Laureate Professor Peter Doherty, Department of Microbiology & Immunology, The University of Melbourne.
For those who are unable to attend, Big Issues-Big Talk are providing a live webcast as part of the Canberra centenary Celebrations.
In the age of the internet where people are increasingly disillusioned with authoritative “priesthoods”, how does the broader community access the important findings of science and understand what is actually happening? Some science-based advances that greatly influence our lives, like the i-phone and on-line shopping, just sneak up on us, even though they may cause massive disruption to jobs and established ways of doing things. The way the internet works can also over-emphasize untoward events that may, for instance be an occasional consequence of vaccination or some other medical intervention. What is the true risk/benefit equation? Then we may be barraged with deliberate misinformation relating to areas like anthropogenic climate change. Who is telling the truth, and how do we separate the informed and sincere observer from the snake oil salesmen?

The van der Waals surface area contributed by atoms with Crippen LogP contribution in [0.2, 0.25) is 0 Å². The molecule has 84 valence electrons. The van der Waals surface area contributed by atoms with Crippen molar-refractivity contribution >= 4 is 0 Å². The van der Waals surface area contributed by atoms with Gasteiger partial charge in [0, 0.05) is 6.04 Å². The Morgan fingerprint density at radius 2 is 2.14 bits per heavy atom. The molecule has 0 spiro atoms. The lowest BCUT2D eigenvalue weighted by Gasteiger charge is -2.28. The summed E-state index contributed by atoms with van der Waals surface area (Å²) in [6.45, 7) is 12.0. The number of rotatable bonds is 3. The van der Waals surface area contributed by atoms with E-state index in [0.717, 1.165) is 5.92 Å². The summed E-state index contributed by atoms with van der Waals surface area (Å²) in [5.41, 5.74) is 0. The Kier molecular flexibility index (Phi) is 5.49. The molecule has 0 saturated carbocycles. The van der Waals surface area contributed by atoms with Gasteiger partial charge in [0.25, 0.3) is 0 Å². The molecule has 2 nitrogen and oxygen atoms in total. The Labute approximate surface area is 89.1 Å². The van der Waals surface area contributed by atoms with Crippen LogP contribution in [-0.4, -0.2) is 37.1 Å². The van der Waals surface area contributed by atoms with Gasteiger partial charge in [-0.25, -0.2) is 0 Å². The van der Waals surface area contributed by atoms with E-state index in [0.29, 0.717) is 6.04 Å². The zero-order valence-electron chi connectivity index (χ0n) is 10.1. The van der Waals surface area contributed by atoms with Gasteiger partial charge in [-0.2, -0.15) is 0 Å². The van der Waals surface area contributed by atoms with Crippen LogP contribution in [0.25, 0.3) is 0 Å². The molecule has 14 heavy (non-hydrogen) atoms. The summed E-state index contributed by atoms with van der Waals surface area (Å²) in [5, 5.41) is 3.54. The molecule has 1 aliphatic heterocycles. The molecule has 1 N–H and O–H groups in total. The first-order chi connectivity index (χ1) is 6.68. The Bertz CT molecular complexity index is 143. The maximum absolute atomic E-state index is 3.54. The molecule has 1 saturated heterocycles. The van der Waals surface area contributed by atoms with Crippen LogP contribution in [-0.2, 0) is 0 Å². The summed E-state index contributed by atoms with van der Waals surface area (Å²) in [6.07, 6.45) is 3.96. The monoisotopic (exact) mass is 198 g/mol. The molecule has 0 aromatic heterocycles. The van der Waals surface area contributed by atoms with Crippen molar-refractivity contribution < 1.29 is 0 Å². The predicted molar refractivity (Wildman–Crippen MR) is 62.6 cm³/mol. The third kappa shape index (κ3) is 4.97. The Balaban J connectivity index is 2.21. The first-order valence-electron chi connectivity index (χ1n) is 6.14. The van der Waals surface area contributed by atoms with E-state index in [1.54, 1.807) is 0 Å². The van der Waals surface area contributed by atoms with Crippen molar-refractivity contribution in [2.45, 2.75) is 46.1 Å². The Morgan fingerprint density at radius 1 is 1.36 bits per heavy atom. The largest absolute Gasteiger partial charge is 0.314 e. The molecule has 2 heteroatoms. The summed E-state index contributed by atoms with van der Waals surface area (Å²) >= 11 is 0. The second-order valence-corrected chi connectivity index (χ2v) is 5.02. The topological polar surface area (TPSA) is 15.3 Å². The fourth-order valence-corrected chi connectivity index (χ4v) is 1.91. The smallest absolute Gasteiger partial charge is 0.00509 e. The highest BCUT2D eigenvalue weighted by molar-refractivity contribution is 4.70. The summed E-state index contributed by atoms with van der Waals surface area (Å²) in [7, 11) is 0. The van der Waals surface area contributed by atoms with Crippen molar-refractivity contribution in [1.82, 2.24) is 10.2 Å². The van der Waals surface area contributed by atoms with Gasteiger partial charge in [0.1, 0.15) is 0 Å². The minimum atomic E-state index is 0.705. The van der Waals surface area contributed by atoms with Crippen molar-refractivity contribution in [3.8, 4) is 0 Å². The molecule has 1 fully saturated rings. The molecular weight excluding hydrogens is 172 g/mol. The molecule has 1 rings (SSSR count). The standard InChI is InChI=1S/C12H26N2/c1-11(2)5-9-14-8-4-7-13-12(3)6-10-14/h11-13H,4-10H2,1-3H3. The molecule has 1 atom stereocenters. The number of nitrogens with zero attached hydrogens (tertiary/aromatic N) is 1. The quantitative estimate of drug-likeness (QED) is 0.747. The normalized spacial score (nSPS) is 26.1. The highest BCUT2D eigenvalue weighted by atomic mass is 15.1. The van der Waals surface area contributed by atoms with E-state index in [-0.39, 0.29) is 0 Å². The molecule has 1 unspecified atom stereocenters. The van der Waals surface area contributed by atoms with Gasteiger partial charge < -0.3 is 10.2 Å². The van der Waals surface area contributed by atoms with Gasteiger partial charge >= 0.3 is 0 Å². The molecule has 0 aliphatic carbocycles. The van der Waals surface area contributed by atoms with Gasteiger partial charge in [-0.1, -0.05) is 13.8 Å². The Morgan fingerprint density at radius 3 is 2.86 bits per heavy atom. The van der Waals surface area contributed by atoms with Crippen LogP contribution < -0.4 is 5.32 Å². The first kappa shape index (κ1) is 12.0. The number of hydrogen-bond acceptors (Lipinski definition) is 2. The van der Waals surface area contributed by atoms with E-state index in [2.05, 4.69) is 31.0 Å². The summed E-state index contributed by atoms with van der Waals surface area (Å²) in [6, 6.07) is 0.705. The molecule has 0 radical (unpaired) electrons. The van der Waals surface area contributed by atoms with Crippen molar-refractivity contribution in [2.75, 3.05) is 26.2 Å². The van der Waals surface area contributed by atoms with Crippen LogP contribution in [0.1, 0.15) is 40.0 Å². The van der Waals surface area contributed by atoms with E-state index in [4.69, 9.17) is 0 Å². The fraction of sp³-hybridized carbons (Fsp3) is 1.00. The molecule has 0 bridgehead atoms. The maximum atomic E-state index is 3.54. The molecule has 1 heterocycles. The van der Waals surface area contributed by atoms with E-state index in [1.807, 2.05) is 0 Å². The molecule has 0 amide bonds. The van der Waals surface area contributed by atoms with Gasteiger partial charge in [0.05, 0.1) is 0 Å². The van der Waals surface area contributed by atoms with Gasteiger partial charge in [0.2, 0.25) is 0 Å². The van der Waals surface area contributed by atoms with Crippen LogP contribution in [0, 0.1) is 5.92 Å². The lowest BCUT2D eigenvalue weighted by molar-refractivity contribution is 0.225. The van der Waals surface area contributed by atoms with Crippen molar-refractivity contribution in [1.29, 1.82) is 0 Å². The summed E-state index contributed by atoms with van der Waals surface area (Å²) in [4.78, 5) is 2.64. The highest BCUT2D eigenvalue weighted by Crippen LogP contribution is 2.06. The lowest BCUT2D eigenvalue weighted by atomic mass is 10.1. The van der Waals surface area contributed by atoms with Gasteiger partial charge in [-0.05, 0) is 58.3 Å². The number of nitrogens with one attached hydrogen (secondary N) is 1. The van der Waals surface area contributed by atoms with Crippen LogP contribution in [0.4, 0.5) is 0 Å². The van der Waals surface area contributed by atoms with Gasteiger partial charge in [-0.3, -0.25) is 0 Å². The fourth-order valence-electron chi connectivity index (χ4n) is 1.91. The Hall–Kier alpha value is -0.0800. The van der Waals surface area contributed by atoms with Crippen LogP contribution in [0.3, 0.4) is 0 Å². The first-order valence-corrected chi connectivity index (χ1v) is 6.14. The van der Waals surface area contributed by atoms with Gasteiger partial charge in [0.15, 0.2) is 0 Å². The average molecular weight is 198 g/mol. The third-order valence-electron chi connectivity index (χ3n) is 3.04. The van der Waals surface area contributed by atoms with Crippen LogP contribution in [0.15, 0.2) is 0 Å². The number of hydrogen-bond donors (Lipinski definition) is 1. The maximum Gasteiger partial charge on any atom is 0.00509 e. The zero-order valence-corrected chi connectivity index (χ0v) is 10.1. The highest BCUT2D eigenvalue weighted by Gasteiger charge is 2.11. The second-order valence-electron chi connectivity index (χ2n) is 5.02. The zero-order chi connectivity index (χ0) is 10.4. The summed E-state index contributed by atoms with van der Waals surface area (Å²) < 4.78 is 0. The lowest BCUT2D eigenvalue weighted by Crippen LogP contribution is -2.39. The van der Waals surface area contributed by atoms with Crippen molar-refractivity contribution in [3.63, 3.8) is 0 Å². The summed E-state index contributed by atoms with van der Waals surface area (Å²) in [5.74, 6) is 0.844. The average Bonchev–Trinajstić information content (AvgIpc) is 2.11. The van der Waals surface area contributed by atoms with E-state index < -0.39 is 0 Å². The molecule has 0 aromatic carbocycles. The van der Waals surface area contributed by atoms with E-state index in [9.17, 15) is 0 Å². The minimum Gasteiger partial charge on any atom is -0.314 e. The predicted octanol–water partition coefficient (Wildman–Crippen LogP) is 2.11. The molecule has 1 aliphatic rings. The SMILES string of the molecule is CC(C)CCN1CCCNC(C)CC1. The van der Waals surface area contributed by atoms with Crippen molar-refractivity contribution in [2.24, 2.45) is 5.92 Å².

Peter Doherty trained as a veterinarian, spent a decade researching infectious diseases of domestic animals and has, for the past 40+ years been involved in basic biomedical research. He and his Swiss colleague Rolf Zinkernagel shared the 1996 Nobel Prize for Physiology or Medicine for a discovery made at The John Curtin School of Medial Research and the ideas they developed (from 1973-5) concerning the nature of cell-mediated immunity and transplantation. Named Australian of the Year in 1997, he became committed to the public communication of science and has, while continuing his involvement with talented young researchers, written four “trade” books: “The beginner’s guide to winning the Nobel Prize” (2005), “A light history of hot air” (2007), "Sentinel chickens: what birds tell us about our health and the world” (2012), and “Pandemics: what everyone needs to know” (2013). His next book will be on science in the public space.
This lecture is followed by light refreshments.
RSVP by Wednesday 24 April.